"FEATHERS WITH JAKI"
Howard Riley piano with Jaki Byard piano on tracks 1 and 2. Recorded Royal Festival Hall, London, 29 August 1984.
Riley with Mario Castronari double bass and Tony Marsh drums, tracks 3 - 9. Recorded at Porcupine Studio, London, 10 January 1988.
1 Round midnight 17m 16s
2 Straight no chaser 4 27
3 Swigger swagger 7 00
4 Feathers 4 08
5 Subway one 4 53
6 Sweet but short 2 44
7 Yesterdays 7 39
8 Subway two 5 23
9 The clochard 5 32
In 1984 Riley played in a piano duo at the Royal Festival Hall with the prodigious US pianist and master of styles from stride to bop to free - Jaki Byard.
They played two celebrated Monk tunes - Round Midnight and Straight, No Chaser.
These have been combined with seven more tracks recorded in 1988 of a trio with Riley, Bassist Marion Castronari and drummer Tony Marsh to make the album Feathers With Jaki.
The meeting with Byard is phosphorescent.
The white man of West Yorkshire and the black man of Worcester, Massachusetts, play like long-lost brothers of piano.
Round Midnight is 17 minutes long and both pianists seem to be searching for its melody before it emerges mysteriously from the garden of sounds and a different sonic world form Overground.
It is still a "discussion" but one with a much more recognisable theme, as if the subject has been explicit, as it had, for decades of artistry by a New York genius who played his piano in his tiny apartment's kitchen.
It was one of those rare Anglo-US encounters like Benny Carter at Maida Vale, or Clayton with Lyttelton, Feldman with Adderley or Tracy with Rollins where rate and nationality simply dissolve in the splendour of the music.
The trio tracks are compelling too - listen to the vaunting Swigger Swagger where Castronari's bass twangs through Riley's pounding notes of the gentle Feathers where Marsh's cymbals contrast with the pianist's chiming pillars of sound.
Chris Searle. Morning Star 24 June 2014
JAZZ A welcome CD re-release of two deleted vinyl records featuring one of Europe’s most accomplished and adventurous pianists, first in dense, vigorous duos of Monk tunes with US master Jaki Byard (Festival Hall, 1984) and second with his masterful UK-based improvising trio (first released in 1988). Thoroughly recommended. Chris Parker
Contemporary Jazz Reviews Riley may not be so well-known in this country. He is an established English pianist who has played a major role in the development of Modern British and European jazz, playing with bassist/composer Barry Guy, the London Jazz Composer’s Orchestra, saxophonist Elton Dean and many other prominent players on the free jazz/improvised music scene. Riley’s playing situations also cover solo piano, duos with Jaki Byard and Keith Tippett and trio and quarter work. This new recording from SLAM returns to the spotlight the majority of two excellent episodes in Riley’s recent history (which spans back some thirty-odd years). Firstly, there are two Monk pieces performed live at the Royal Festival Hall in 1984 with Riley in duet with pianist Jaki Byard. ‘Round Midnight’ opens the recording with a long and curious seventeen minute exploration, the two players arriving at a beautiful Trans-Atlantic symmetry, wringing the tune for all it’s worth in a fashion that delivers royally. They continue with a shorter, but no less original take on ‘Straight No Chaser’. The latter part of the CD presents a trio session from 1988 which was originally released on LP as ’Feathers’ on the Spotlite label. The sound is more upfront and immediate, with equal emphasis placed on Riley’s piano, Mario Castronari’s double bass and Tony Marsh’s drums. This unit is able to improvise as naturally as breathing and they set about creating melodic themes and textures that you’d swear were written down. You can certainly hear a deliberate momentum being created for the fullest exploration of the moment. This is excellent stuff and seems to reveal more of its intricacies with every successive play.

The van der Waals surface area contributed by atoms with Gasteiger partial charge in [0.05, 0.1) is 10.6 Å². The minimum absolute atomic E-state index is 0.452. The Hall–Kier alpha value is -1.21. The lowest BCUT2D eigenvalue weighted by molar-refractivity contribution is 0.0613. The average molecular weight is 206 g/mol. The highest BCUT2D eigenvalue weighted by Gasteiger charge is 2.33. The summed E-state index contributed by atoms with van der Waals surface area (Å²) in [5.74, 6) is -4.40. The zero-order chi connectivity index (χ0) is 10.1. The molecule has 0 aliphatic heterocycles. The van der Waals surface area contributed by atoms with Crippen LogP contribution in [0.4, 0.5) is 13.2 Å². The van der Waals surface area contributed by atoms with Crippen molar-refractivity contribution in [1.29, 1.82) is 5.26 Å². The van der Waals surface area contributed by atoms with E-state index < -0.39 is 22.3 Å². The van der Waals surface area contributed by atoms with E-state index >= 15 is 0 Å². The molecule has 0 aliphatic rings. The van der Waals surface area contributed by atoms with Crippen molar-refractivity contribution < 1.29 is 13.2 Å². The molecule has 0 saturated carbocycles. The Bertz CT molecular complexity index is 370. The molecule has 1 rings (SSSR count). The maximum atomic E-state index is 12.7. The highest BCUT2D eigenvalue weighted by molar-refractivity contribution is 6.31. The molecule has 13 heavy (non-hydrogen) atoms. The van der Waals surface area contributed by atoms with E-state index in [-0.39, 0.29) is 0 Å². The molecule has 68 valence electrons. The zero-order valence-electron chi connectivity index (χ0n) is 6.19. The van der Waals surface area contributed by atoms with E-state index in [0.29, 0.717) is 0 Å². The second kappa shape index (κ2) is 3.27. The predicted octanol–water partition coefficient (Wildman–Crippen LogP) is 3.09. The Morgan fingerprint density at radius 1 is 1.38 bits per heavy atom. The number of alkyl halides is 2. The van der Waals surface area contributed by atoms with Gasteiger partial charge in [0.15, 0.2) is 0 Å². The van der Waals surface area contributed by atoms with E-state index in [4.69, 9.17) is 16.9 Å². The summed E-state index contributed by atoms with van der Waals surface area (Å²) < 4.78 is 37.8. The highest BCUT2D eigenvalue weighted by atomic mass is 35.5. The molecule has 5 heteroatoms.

Since he started SLAM at the turn of the decade, George Haslam has built up a formidable catalogue that grows stronger with each release. This new release is atypical in some way, though. ‘Feathers with Jack’ consists of material previously available on vinyl on Leo and Spotlite, and is SLAM’s only reissue. Monk’s ‘Round Midnight’ and ‘Straight No Chaser’ are duos with Jaki Byard, taken from Live At The Royal Festival Hall (Leo), recorded in 1984. At the start, the two pianists are tentative, giving each other rather too much room. As they slowly warm up, the piece builds to a thunderous climax. The second track continues at this pitch, with the two trading phrases at high speed. The remainder consists of the entire Feathers album, a classic trio session with Mario Castronari and Tony Marsh. This is a wonderfully sympathetic grouping,with each member in topform, but each contributing to the whole. SLAM deserves our unqualified thanks for rescuing this music from "the vinyl graveyard".